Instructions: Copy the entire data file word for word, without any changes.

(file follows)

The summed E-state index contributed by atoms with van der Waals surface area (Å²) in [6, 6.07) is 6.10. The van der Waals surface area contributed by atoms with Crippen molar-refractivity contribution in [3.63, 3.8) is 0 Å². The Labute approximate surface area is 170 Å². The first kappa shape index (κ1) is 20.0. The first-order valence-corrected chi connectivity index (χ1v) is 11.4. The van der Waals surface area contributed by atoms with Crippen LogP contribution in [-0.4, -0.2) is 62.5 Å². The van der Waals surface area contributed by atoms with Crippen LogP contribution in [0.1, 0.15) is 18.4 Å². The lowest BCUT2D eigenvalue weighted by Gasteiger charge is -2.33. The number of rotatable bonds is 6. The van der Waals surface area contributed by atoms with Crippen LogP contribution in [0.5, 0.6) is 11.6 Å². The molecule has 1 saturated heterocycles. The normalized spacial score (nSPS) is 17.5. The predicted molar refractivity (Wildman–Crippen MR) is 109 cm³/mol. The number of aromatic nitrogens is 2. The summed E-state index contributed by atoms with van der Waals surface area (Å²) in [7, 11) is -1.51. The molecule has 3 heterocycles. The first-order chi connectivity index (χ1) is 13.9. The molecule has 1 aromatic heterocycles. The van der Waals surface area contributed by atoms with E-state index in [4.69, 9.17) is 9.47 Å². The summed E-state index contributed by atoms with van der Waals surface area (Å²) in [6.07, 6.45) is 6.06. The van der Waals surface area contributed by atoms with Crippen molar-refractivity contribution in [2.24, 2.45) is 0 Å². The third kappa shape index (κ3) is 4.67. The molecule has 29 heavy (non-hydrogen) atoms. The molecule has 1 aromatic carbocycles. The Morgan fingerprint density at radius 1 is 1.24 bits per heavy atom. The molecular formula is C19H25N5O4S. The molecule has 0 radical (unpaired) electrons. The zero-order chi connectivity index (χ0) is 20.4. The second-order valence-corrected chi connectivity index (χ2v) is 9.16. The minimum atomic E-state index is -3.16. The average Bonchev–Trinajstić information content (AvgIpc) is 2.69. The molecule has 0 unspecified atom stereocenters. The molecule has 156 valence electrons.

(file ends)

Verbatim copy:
The summed E-state index contributed by atoms with van der Waals surface area (Å²) in [6, 6.07) is 6.10. The van der Waals surface area contributed by atoms with Crippen molar-refractivity contribution in [3.63, 3.8) is 0 Å². The Labute approximate surface area is 170 Å². The first kappa shape index (κ1) is 20.0. The first-order valence-corrected chi connectivity index (χ1v) is 11.4. The van der Waals surface area contributed by atoms with Crippen LogP contribution in [-0.4, -0.2) is 62.5 Å². The van der Waals surface area contributed by atoms with Crippen LogP contribution in [0.1, 0.15) is 18.4 Å². The lowest BCUT2D eigenvalue weighted by Gasteiger charge is -2.33. The number of rotatable bonds is 6. The van der Waals surface area contributed by atoms with Crippen LogP contribution in [0.5, 0.6) is 11.6 Å². The molecule has 1 saturated heterocycles. The normalized spacial score (nSPS) is 17.5. The predicted molar refractivity (Wildman–Crippen MR) is 109 cm³/mol. The number of aromatic nitrogens is 2. The summed E-state index contributed by atoms with van der Waals surface area (Å²) in [7, 11) is -1.51. The molecule has 3 heterocycles. The first-order chi connectivity index (χ1) is 13.9. The molecule has 1 aromatic heterocycles. The van der Waals surface area contributed by atoms with E-state index in [4.69, 9.17) is 9.47 Å². The summed E-state index contributed by atoms with van der Waals surface area (Å²) in [6.07, 6.45) is 6.06. The van der Waals surface area contributed by atoms with Crippen molar-refractivity contribution in [2.24, 2.45) is 0 Å². The third kappa shape index (κ3) is 4.67. The molecule has 29 heavy (non-hydrogen) atoms. The molecule has 1 aromatic carbocycles. The Morgan fingerprint density at radius 1 is 1.24 bits per heavy atom. The molecular formula is C19H25N5O4S. The molecule has 0 radical (unpaired) electrons. The zero-order chi connectivity index (χ0) is 20.4. The second-order valence-corrected chi connectivity index (χ2v) is 9.16. The minimum atomic E-state index is -3.16. The average Bonchev–Trinajstić information content (AvgIpc) is 2.69. The molecule has 0 unspecified atom stereocenters. The molecule has 156 valence electrons.